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Seamus Heaney

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Added by: Shanti
This was the first Seamus Heaney poem that I read when I was 16 years old. I am 33 now and I have to say he was my major inspiration to become a writer. I have written poetry, journalism articles, novels and screenplays ... and always I come back to Seamus Heaney. Why? Because of the way he writes with concrete simplicity. Everything within the emotional landscape of his subject matter is beautifully described. The subtext in all of his poetry is incredible. He is a true inspiration.
Seamus Heany
Added by: Francy
Seamus Heany is my idol, he is so great, come on people, Seamus Heany was a professor at Harvard University in the US. So all you who think Heany's poems are crap, you are wrong, absolutely wrong.
what happens is that you do not know how to analyze those poems, which is a very different thing.

Crowd of mediocres!!
Added by: Sorcha
I am a 17 year old girl doing Seamus Heany for my HSC in Australia, and even being so far away from Ireland (which is actually my home country) has not watered down my passion for his poetry. I have recently read some of the ridiculous comments made by several other students studying this man, and I have to ask where their sense of pride and culture has gone? You would have to be a little lacking in the brain to think Heany writes only about potatoes! Have you read through the poem with an open mind? What about 'snug as a gun'? Doesn't that give you an idea that there is a lot more in the words of this deep and meaningful writer. So instead of putting down an entity that you obviously don't understand. why not try and appreciate it for its levels, and its archaic mentioning of nature. LET GO OF YOUR PREDETERMINED IDEAS OF WHAT IS COOL AND TAKE IN THE POETRY.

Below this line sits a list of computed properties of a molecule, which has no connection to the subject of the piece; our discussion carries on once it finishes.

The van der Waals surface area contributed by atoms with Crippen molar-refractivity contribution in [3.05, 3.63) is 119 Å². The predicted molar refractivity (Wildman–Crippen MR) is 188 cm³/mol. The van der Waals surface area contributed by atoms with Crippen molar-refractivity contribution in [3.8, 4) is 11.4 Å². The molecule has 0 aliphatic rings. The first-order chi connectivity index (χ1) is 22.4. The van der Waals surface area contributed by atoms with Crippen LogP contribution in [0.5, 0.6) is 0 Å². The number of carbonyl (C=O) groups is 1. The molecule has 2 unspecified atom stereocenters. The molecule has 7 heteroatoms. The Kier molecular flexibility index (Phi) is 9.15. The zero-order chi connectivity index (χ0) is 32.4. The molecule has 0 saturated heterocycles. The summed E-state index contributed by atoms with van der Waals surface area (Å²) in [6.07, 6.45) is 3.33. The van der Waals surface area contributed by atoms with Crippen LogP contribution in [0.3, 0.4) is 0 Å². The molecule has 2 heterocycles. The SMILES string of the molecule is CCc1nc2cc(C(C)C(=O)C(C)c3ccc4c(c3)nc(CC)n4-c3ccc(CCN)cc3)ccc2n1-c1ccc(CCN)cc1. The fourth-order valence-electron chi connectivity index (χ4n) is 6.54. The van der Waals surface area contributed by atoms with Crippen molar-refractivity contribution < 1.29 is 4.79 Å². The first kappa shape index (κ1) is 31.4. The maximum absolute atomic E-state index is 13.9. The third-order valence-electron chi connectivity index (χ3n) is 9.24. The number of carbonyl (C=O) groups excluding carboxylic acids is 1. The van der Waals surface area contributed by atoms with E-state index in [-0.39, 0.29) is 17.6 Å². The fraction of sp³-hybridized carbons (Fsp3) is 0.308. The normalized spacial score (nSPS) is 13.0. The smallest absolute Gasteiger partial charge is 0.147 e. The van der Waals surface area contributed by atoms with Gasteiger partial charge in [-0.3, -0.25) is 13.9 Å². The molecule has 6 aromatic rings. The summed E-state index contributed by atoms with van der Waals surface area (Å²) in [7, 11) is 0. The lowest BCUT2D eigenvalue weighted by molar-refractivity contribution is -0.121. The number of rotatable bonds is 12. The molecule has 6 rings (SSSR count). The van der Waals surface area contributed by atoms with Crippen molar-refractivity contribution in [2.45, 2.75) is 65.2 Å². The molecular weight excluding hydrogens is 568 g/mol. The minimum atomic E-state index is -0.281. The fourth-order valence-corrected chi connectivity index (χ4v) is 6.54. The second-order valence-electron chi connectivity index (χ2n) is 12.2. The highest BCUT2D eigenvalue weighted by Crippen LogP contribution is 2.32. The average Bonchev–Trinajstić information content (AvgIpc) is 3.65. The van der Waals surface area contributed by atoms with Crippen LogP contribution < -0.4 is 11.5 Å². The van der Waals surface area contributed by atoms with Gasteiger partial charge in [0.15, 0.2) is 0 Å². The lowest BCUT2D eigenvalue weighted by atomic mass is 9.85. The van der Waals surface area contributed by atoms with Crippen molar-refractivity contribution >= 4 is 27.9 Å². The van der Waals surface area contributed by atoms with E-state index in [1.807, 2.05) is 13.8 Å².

boring but necessary
Added by: Nikolas @ L.O.S
I believe that this is a fundamentally important poem as it talks about the issues of the irish culture and how it is progressing from the rural way of life to Healey's more modern generation who instead soend their time digging through literature and into the human psyche. Its mundane on the surface but when one looks into it...its great!
Added by: be yung
I really enjoy all of the "It's good, no it's bad, no it's good" comments up to a certain point. I like these poetry panels because they normally give me more insight into poems. I am kind of wishing that all of the comments of "it sucks" or "it's inspirational" had some evidence and substance behind them. Also, I believe the comment on Heaney being a Harvard professor, so his poems aren't crap would be a good definition of a fallacy. (I don't mean to be I know all like, but just b/c a guy is at Harvard doesn't mean he can slap some great poetry down.)

I, myself, liked this poem for its double meaning of digging. Digging is associated with discovery (like X marks the spot). With the pen, the narrator searches for his place and honor, which for my argument is the treasure. His father and grandfather dug and found their "treasures" before him, for they were great men on the field. The narrator carries that honor on own way as he digs his own path in his and discovers his place.
Added by: Noni
I agree with Shanti's beautiful analysis. I would also like people to consider the phrase "snug as a gun" - the destructive aspect of digging into one's personal history.

Also, I feel it is no coincidence that the negative opinions expressed about this poem are exceedingly ill-written, almost illiterate.
Added by: James